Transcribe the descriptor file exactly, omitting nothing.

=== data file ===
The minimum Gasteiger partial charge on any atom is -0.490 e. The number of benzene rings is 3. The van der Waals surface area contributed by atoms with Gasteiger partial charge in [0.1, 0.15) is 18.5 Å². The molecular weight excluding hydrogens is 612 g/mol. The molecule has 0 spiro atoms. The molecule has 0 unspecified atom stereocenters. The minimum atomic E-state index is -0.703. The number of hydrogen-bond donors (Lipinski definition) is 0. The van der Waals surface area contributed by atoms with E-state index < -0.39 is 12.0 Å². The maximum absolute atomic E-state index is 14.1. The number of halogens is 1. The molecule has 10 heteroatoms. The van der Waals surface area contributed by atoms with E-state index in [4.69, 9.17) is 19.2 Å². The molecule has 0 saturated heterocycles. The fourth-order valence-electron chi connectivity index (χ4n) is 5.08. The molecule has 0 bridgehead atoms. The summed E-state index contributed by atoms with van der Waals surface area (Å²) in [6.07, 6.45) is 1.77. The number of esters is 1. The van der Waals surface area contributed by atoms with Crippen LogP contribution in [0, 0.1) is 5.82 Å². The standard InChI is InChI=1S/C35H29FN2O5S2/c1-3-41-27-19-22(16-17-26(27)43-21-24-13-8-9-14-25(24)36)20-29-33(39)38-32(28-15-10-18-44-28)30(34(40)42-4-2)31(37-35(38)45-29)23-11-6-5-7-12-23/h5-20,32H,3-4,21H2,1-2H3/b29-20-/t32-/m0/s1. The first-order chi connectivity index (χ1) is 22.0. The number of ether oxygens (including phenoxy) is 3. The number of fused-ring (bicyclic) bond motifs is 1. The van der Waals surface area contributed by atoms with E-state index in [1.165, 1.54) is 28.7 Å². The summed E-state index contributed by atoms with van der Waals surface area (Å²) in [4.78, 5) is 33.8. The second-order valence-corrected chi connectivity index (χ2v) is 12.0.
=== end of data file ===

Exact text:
The minimum Gasteiger partial charge on any atom is -0.490 e. The number of benzene rings is 3. The van der Waals surface area contributed by atoms with Gasteiger partial charge in [0.1, 0.15) is 18.5 Å². The molecular weight excluding hydrogens is 612 g/mol. The molecule has 0 spiro atoms. The molecule has 0 unspecified atom stereocenters. The minimum atomic E-state index is -0.703. The number of hydrogen-bond donors (Lipinski definition) is 0. The van der Waals surface area contributed by atoms with E-state index < -0.39 is 12.0 Å². The maximum absolute atomic E-state index is 14.1. The number of halogens is 1. The molecule has 10 heteroatoms. The van der Waals surface area contributed by atoms with E-state index in [4.69, 9.17) is 19.2 Å². The molecule has 0 saturated heterocycles. The fourth-order valence-electron chi connectivity index (χ4n) is 5.08. The molecule has 0 bridgehead atoms. The summed E-state index contributed by atoms with van der Waals surface area (Å²) in [6.07, 6.45) is 1.77. The number of esters is 1. The van der Waals surface area contributed by atoms with Crippen LogP contribution in [0, 0.1) is 5.82 Å². The standard InChI is InChI=1S/C35H29FN2O5S2/c1-3-41-27-19-22(16-17-26(27)43-21-24-13-8-9-14-25(24)36)20-29-33(39)38-32(28-15-10-18-44-28)30(34(40)42-4-2)31(37-35(38)45-29)23-11-6-5-7-12-23/h5-20,32H,3-4,21H2,1-2H3/b29-20-/t32-/m0/s1. The first-order chi connectivity index (χ1) is 22.0. The number of ether oxygens (including phenoxy) is 3. The number of fused-ring (bicyclic) bond motifs is 1. The van der Waals surface area contributed by atoms with E-state index in [1.165, 1.54) is 28.7 Å². The summed E-state index contributed by atoms with van der Waals surface area (Å²) in [4.78, 5) is 33.8. The second-order valence-corrected chi connectivity index (χ2v) is 12.0.